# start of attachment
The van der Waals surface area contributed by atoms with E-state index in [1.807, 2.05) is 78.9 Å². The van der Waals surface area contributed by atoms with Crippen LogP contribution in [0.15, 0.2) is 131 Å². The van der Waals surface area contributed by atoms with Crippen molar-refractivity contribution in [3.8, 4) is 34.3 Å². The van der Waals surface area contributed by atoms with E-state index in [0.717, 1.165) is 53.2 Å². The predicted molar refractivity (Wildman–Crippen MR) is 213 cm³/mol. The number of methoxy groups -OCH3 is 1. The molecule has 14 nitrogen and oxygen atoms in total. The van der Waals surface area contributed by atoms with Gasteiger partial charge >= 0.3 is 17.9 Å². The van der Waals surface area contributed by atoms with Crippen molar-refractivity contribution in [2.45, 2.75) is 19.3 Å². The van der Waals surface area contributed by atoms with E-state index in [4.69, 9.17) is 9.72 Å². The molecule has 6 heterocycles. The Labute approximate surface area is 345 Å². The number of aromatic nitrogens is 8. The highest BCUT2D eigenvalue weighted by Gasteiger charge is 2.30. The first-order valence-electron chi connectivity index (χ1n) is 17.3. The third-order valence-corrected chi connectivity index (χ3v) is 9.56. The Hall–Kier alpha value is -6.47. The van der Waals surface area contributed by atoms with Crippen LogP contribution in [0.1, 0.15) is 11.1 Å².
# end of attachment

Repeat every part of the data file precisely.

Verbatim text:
The van der Waals surface area contributed by atoms with E-state index in [1.807, 2.05) is 78.9 Å². The van der Waals surface area contributed by atoms with Crippen LogP contribution in [0.15, 0.2) is 131 Å². The van der Waals surface area contributed by atoms with Crippen molar-refractivity contribution in [3.8, 4) is 34.3 Å². The van der Waals surface area contributed by atoms with E-state index in [0.717, 1.165) is 53.2 Å². The predicted molar refractivity (Wildman–Crippen MR) is 213 cm³/mol. The number of methoxy groups -OCH3 is 1. The molecule has 14 nitrogen and oxygen atoms in total. The van der Waals surface area contributed by atoms with Gasteiger partial charge >= 0.3 is 17.9 Å². The van der Waals surface area contributed by atoms with Crippen molar-refractivity contribution in [2.45, 2.75) is 19.3 Å². The van der Waals surface area contributed by atoms with E-state index in [4.69, 9.17) is 9.72 Å². The molecule has 6 heterocycles. The Labute approximate surface area is 345 Å². The number of aromatic nitrogens is 8. The highest BCUT2D eigenvalue weighted by Gasteiger charge is 2.30. The first-order valence-electron chi connectivity index (χ1n) is 17.3. The third-order valence-corrected chi connectivity index (χ3v) is 9.56. The Hall–Kier alpha value is -6.47. The van der Waals surface area contributed by atoms with Crippen LogP contribution in [0.1, 0.15) is 11.1 Å².